Pre-Clovis hypothesis gains as a Univ. of Texas archaeologist makes an amazing discovery on his own property in New Mexico!
When did humans first arrive in North America? Evidence for early habitations of the North American continent has been expanding in the last decade, much earlier than the previously held assumption of Siberians crossing the Bering land bridge 13,000 years ago.
What is Clovis?
From EurekaAlert, 2012,
The Clovis First Theory is put to rest at Paisley Caves
The Clovis First hypothesis states that no humans existed in the Americas prior to Clovis, which dates from 13,000 years ago, and that the distinct Clovis lithic technology is the mother technology of all other stone artifact types later occurring in the New World.
This theory has been predominant since the first evidence of human presence in America was found in 1932 at the Clovis type locality in Blackwater Draw, just outside the village of Clovis in New Mexico.
From LiveScience, Aug. 9, 2022,
37,000-year-old mammoth butchering site may be oldest evidence of humans in North America
Until the early 2000s, archaeological evidence had suggested that the Clovis people — a group of early humans who can be identified through distinctively shaped weapons — were the first humans in North America, arriving around 13,000 years ago. But more recent finds have revealed that there was likely a genetically separate group of humans, known as pre-Clovis people, living in North America before the Clovis people arrived.
It is now firmly established that the pre-Clovis people were the first humans to live in North America, and they can be reliably traced back to around 16,000 years ago, Justin Tackney, an anthropologist at the University of Kansas…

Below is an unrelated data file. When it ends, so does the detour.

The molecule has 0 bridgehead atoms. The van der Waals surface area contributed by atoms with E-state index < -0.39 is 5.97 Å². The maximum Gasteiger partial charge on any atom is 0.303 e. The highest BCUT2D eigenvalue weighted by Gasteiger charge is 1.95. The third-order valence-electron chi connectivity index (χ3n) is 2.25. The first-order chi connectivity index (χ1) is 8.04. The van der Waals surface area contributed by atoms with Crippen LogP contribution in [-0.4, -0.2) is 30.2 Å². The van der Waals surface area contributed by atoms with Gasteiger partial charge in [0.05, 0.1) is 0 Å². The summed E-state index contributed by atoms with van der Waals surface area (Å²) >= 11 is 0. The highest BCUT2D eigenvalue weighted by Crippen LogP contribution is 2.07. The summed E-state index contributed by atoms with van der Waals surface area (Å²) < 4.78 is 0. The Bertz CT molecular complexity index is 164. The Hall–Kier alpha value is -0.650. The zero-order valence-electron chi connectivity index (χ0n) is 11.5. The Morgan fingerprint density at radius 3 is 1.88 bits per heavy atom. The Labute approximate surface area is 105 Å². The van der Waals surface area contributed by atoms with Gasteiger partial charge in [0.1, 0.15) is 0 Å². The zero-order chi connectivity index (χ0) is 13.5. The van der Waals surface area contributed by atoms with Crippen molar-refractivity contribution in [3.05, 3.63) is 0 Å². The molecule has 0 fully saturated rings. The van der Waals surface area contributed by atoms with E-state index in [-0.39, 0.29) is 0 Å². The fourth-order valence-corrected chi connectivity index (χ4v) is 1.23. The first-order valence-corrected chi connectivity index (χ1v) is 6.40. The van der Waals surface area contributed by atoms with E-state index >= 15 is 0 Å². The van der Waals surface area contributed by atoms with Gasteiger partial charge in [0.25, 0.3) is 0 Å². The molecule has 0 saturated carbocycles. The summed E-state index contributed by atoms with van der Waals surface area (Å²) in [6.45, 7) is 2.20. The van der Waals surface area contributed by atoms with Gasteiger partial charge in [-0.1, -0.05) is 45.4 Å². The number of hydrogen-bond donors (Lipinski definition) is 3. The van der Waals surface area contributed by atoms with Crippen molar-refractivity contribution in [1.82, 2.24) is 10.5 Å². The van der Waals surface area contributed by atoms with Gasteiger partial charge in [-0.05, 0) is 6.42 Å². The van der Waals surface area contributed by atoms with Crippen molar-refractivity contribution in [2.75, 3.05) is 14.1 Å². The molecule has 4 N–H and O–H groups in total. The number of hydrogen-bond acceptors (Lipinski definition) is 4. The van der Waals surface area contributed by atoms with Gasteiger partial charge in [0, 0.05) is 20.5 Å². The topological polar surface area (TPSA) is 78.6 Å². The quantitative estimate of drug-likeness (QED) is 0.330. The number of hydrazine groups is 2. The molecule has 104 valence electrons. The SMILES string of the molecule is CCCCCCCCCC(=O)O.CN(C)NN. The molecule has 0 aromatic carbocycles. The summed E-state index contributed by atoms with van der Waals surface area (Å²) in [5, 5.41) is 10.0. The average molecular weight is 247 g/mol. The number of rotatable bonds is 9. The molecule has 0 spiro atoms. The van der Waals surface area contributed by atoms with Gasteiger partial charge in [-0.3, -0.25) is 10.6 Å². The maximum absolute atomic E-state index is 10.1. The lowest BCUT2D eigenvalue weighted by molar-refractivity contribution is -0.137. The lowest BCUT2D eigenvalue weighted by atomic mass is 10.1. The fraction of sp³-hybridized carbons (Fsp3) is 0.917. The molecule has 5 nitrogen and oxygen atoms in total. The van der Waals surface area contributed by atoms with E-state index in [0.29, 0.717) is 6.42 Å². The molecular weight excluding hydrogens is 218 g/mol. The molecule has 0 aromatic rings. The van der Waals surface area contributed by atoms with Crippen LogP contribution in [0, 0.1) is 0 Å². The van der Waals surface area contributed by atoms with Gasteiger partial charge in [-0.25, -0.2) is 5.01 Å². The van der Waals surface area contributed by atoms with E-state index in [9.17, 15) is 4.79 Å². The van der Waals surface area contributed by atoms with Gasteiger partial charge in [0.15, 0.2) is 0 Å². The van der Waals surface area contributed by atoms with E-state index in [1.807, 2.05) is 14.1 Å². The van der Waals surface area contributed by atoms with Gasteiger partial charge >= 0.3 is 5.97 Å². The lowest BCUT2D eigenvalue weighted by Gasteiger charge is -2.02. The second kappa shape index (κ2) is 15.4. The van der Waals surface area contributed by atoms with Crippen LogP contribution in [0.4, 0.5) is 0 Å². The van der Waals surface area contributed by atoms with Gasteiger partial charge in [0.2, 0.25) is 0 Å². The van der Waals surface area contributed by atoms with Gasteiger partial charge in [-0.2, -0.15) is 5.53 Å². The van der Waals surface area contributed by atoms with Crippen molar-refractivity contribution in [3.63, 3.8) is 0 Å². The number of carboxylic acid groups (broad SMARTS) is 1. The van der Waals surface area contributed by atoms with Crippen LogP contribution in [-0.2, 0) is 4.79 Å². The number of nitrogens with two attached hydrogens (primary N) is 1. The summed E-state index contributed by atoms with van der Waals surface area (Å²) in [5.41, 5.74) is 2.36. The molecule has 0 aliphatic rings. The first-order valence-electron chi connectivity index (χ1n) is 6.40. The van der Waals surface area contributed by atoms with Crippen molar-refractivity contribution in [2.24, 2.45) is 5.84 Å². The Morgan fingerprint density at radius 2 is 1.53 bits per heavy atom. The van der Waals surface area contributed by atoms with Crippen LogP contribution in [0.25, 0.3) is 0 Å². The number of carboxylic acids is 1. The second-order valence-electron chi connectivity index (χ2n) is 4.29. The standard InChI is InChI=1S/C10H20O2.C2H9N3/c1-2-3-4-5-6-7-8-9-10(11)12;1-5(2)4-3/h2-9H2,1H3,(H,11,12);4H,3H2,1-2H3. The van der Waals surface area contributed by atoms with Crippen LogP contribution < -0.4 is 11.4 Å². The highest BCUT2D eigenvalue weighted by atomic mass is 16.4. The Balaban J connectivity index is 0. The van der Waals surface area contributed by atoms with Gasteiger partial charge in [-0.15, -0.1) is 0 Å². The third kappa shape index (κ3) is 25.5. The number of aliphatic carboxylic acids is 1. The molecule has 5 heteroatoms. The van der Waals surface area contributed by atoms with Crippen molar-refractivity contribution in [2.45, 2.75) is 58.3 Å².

There are some indications from a site near San Diego, that suggest humans, possibly even Denisovans, may have been in North America as early as 130,000 years ago. Archaeologists uncovered mammoth bones that appear to be unusually shaped, possibly into tools. But critics have countered that the bones could have been shaped like that through natural means.
Slightly less controversial are rocks from a cave in Mexico that appear to have been shaped by human hands. The rocks date to 30,000 years ago.
And as EurekaAlert reported, at a site in Oregon,
The evidence for a pre-13,000 year old non-Clovis culture in North America includes obsidian and chert artifacts known as Western Stemmed projectile points, and DNA-profiling of dried human excrement — more accurately known as coprolites. Both obsidian projectile points and coprolites were excavated from sediments in the Paisley Caves.
Previous investigations found that human coprolites in the caves predated the Clovis culture by over 1,000 years… [though] no Clovis-age stone tools had been found with the coprolites.
Finally, there are the Solutrean (post Gravettian) sites on the East Coast of North America. Solutrean hypothesis is even more controversial than other Pre-Clovis hypotheses.
See our article at Subspecieist from Sept. 2021,
Bering Bridge migration into Americas pushed back 10k yrs, shocking footprints: Jennifer Raff concedes Pre-Clovis legit
Solutreans were a Cro-magnon tribe from southern France/northern Spain. It is theorized the crossed the Atlantic ice bridge on a northern route, some 23 kya. Solutrean hypothesis was the subject of a very well-produced and popular 4-part series by the BBC in 2003, Solutreans are Indigenous Americans”
[Guardian 2018] The notion that the ancestors of Native Americans were not the first or only people on the continent has great popularity among white nationalists, who see it as a means of denying Native Americans an ancestral claim on their land. Indeed, although this particular iteration is new, the idea behind the Solutrean hypothesis is part of a long tradition of Europeans trying to insert themselves into American prehistory…